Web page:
(Woodham Mortimer, England, 1834 – Paignton, England, 1922)
The Croppy Boy (The Confession of an Irish Patriot)
Oil on canvas
91.6 x 76.2 cm
Royal Canadian Academy of Arts diploma work, deposited by the artist, Toronto, 1880
National Gallery of Canada, 118
Photo: National Gallery of Canada
The Croppy Boy (The Confession of an Irish Patriot) illustrates an 1845 ballad about the Irish Rebellion of 1798. The song tells the story of a young patriot who confesses his intention to join the insurrection before going off to fight. But the priest is actually a disguised British soldier and the lad is sentenced to death. Excerpts of the ballad accompanied the painting when it was shown in the 1879 annual exhibition of the Ontario Society of Artists. Schreiber deposited The Croppy Boy at the Royal Canadian Academy of Arts as her diploma work in 1880.
The English-born painter Charlotte Schreiber had already established a solid reputation when she settled in Toronto with her husband in 1875. In 1880, she became the only female charter member of the Royal Canadian Academy of Arts. However, although inducted with full membership, she did not enjoy the same privileges as her male counterparts. Schreiber was also the first woman to teach at the Ontario College of Art and the only female member of its board. She returned to England after the death of her husband, in 1898.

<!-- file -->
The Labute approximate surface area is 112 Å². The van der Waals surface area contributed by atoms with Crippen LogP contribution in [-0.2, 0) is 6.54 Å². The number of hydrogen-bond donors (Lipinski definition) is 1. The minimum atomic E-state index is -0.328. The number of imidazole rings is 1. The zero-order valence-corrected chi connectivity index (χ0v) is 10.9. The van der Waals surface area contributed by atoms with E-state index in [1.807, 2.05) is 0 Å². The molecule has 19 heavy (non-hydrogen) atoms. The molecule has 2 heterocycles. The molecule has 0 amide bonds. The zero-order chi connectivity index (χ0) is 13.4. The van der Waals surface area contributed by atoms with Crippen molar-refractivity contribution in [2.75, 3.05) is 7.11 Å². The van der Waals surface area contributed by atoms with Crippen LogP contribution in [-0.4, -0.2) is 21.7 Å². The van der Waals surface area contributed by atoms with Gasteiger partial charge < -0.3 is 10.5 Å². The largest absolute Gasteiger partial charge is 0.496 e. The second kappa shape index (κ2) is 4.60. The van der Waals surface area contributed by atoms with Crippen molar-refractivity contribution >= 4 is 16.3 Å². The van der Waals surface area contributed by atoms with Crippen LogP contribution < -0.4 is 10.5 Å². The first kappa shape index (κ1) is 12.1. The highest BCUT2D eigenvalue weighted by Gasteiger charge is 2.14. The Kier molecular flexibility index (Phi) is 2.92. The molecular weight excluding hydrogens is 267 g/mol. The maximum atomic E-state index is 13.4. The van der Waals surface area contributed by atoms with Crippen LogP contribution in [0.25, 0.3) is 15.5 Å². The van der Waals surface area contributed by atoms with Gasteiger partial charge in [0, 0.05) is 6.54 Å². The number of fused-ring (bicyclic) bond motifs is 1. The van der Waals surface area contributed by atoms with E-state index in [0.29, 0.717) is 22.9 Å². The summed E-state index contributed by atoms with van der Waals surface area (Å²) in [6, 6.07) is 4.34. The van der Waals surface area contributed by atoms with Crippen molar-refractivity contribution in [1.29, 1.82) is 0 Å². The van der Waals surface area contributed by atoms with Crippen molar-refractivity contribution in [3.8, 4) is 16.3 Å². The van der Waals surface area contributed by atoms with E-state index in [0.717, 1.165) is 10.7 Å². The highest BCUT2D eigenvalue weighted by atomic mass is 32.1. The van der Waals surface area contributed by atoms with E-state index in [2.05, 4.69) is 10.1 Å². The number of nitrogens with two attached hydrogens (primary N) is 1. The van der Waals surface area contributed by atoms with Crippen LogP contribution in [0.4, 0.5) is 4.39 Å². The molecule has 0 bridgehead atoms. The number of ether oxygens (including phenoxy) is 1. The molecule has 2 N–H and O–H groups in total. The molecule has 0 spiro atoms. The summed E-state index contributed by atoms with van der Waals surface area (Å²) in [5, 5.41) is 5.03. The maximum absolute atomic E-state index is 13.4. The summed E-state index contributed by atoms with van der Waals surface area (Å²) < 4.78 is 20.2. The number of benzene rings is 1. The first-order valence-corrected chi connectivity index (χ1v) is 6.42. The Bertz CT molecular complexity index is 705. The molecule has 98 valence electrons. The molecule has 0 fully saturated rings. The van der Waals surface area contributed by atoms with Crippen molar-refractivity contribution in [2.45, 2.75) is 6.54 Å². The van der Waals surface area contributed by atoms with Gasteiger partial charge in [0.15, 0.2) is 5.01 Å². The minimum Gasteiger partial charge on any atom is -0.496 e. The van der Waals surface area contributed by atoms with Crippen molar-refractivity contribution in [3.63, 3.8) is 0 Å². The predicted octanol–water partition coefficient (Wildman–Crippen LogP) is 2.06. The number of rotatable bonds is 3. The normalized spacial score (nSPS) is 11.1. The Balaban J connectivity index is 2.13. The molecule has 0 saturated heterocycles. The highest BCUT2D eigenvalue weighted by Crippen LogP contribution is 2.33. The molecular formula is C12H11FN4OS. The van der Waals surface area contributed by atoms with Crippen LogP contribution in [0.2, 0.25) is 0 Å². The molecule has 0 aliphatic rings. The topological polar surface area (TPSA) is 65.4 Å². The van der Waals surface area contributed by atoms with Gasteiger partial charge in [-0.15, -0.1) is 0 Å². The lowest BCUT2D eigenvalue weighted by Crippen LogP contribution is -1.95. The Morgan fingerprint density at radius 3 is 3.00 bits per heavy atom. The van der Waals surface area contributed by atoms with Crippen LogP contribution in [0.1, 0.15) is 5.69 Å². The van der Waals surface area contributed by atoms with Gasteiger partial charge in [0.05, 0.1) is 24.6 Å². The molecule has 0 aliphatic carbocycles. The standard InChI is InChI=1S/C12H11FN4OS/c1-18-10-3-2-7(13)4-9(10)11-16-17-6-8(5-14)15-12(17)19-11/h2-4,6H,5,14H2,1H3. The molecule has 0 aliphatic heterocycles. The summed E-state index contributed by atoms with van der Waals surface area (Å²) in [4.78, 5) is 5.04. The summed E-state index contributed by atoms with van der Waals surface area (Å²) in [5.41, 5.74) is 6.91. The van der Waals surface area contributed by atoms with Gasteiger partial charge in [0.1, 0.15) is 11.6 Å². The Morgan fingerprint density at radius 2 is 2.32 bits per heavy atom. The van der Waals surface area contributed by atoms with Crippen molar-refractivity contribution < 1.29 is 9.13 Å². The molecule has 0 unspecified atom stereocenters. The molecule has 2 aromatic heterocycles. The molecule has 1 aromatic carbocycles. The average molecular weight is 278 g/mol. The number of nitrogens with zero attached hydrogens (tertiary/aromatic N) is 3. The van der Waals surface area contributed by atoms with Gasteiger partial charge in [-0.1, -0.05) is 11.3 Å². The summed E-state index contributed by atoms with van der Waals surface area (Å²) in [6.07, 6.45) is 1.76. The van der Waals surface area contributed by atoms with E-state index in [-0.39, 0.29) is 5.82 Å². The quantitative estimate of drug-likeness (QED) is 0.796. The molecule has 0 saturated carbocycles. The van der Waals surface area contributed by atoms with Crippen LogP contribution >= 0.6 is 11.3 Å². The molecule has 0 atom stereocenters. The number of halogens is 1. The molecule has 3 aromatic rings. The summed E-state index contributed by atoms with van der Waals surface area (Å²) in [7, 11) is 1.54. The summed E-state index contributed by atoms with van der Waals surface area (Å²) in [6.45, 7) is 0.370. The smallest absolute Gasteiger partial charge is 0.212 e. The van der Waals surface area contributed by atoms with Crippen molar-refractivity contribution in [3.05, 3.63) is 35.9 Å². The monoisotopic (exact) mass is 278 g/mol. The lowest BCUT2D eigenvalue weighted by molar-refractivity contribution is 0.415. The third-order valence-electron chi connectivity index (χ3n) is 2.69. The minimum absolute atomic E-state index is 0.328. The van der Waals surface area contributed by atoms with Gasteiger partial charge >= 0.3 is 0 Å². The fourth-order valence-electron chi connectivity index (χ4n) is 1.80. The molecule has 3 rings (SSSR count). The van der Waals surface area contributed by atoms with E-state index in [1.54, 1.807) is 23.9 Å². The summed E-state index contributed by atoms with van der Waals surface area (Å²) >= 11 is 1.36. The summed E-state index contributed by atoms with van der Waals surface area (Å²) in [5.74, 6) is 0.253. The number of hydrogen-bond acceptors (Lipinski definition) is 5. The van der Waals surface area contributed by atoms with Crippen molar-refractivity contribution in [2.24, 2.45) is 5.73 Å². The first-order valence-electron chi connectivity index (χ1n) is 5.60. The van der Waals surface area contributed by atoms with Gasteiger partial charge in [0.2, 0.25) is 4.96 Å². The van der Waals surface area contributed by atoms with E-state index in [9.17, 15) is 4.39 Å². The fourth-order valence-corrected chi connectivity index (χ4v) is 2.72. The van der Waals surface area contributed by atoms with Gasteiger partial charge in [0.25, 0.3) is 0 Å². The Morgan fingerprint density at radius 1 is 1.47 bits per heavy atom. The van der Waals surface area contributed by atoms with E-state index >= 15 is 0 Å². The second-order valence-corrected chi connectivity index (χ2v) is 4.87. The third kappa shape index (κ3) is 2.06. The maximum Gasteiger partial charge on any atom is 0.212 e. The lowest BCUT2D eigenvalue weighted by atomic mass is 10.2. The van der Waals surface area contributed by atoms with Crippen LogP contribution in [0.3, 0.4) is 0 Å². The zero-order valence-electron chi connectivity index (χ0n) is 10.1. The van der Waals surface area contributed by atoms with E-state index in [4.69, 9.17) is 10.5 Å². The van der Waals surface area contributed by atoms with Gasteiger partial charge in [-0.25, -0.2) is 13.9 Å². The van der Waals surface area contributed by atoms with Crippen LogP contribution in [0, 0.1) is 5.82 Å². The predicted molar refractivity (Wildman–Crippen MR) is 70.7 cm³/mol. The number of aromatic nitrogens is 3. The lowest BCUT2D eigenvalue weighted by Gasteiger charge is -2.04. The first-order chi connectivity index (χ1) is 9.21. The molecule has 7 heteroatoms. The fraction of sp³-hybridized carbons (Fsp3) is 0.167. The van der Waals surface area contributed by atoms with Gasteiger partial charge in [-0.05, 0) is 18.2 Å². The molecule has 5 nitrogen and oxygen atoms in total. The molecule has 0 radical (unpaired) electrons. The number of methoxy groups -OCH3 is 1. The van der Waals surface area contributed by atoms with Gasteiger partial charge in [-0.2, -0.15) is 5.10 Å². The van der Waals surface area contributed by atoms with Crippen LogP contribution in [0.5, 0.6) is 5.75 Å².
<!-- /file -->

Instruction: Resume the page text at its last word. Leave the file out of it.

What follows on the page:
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When Charlotte Schreiber’s The Croppy Boy (The Confession of an Irish Patriot) was shown at the 1879 exhibition of the Ontario Society of Artists, it was accompanied by excerpts from the Irish ballad of the same name:
The youth has knelt to tell his sins:
“Nomine Dei,” the youth begins.
At the siege of Ross did my father fall,
And at Gorey my loving brothers all.
I alone am left of my name and race,
I will go to Wexford to take their place.
“Now, Father, bless me before I go,
To die, if God has ordained it so.”
The priest said naught, but a rustling noise,
Made the youth look up in wild surprise.
The robes were off, and in scarlet there,
Sat a yeoman captain, with fiery glare.
With fiery glare and with fury hoarse,
Instead of blessing he breathed a curse:
“Twas a good thought, boy, to come here and shrive,
For one short hour is your time to live!”